The Poets

From room to hallway a candle passes
and is extinguished. Its imprint swims in one’s eyes,
until, among the blue-black branches,
a starless night its contours finds.

It is time, we are going away: still youthful,
with a list of dreams not yet dreamt,
with the last, hardly visible radiance of Russia
on the phosphorent rhymes of our last verse.

And yet we did know – didn’t we? – inspiration,
we would live, it seemed, and our books would grow,
but the kithless muses at last have destroyed us,
and it is time now for us to go.

And this not because we’re afraid of offending
with our freedom good people; simply, it’s time
for us to depart – and besides we prefer not
to see what lies hidden from other eyes;

not to see all this world’s enchantment and torment,
the casement that catches a sunbeam afar,
humble somnambulists in soldier’s uniform,
the lofty sky, the attentive clouds;

the beauty, the look of reproach; the young children
who play hide-and-seek inside and around
the latrine that revolves in the summer twilight;
the sunset’s beauty, its look of reproach;

all that weighs upon one, entwines one, wounds one;
an electric sign’s tears on the opposite bank;
through the mist the stream of its emeralds running;
all the things that already I cannot express.

In a moment we’ll pass across the world’s threshold
into a region – name it as you please:
wilderness, death, disavowal of language,
or maybe simpler: the silence of love;

the silence of a distant cartway, its furrow,
beneath the foam of flowers concealed;
my silent country (the love that is hopeless);
the silent sheet lightning, the silent seed.

Vasily Shishkov (1939)

A Silence That Is Better

Illustration by R. Crumb: From Despair Comics (1971)

Under all speech that is good for anything there lies a silence that is better. Silence is deep as Eternity: speech is shallow as Time.

Thomas Carlyle
Sir Walter Scott (1838)

Illustration by R. Crumb: From Despair Comics (1971)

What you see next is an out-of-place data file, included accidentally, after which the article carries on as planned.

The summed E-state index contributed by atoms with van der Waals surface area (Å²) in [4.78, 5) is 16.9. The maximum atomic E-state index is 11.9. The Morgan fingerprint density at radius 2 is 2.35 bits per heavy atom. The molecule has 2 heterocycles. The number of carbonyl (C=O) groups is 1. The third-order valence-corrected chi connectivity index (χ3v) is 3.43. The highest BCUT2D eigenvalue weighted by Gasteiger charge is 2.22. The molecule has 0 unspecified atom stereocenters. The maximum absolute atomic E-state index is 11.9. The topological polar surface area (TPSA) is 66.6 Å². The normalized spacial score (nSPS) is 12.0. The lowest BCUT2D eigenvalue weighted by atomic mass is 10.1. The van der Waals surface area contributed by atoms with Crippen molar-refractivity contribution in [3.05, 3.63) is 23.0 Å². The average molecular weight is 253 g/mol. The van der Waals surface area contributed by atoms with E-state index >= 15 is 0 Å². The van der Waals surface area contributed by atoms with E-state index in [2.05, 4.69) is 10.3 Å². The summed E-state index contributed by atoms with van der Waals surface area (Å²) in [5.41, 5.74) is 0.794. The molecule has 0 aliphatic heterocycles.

Against Communication

The Charles Bukowski Tapes (1985)

Directed by Barbet Schroeder

[Before you deplore citing the “genius” of Adolph Hitler and Idi Amin, look the word up in a reliable dictionary. It is a morally neutral term.]

To Arrive at the Simplest Truth

Illustration by R. Crumb from Zap Comix No. 1 (1967)

To arrive at the simplest truth, as Newton knew and practiced, requires years of contemplation. Not activity. Not reasoning. Not calculating. Not busy behavior of any kind. Not reading. Not talking. Not making an effort. Not thinking. Simply bearing in mind what it is one needs to know. And yet those with the courage to tread this path to real discovery are not only offered practically no guidance on how to do so, they are actively discouraged and have to set about it in secret, pretending meanwhile to be diligently engaged in the frantic diversions and to conform with the deadening personal opinions which are being continually thrust upon them.

G. Spencer Brown
Laws of Form (1969)

Illustration by R. Crumb, from Zap Comix No. 1 (1967)

Death Is Nothing

Death be not proud, though some have called thee
Mighty and dreadfull, for, thou art not soe,
For, those, whom thou think’st, thou dost overthrow,
Die not, poore death, nor yet canst thou kill mee.
From rest and sleepe, which but thy pictures bee,
Much pleasure, then from thee, much more must flow,
And soonest our best men with thee doe goe,
Rest of their bones, and soules deliverie.
Thou art slave to Fate, Chance, kings, and desperate men,
And dost with poyson, warre, and sicknesse dwell,
And poppie, or charmes can make us sleepe as well,
And better then thy stroake; why swell’st thou then?
One short sleepe past, wee wake eternally,
And death shall be no more, death thou shalt die.

John Donne
Holy Sonnet 10 (c. 1609)

Music by Keith Jarrett: Sand Part III
Staircase (1976)

Photo by Franco Fontana (1976)

Death Is Nothing

Painting by Remy Zaugg: Not Here (1995)

Get used to believing that death is nothing to us. For all good and bad consists in sense-experience,and death is the privation of sense-experience. Hence a correct knowledge of the fact of death makes the mortality of life a matter for contentment, not by adding a limitless time to life but by removing the longing for immortality.

Epicurus (341-270 BC)
Letter to Menoeceus

Painting by Remy Zaugg: Not Here (1995)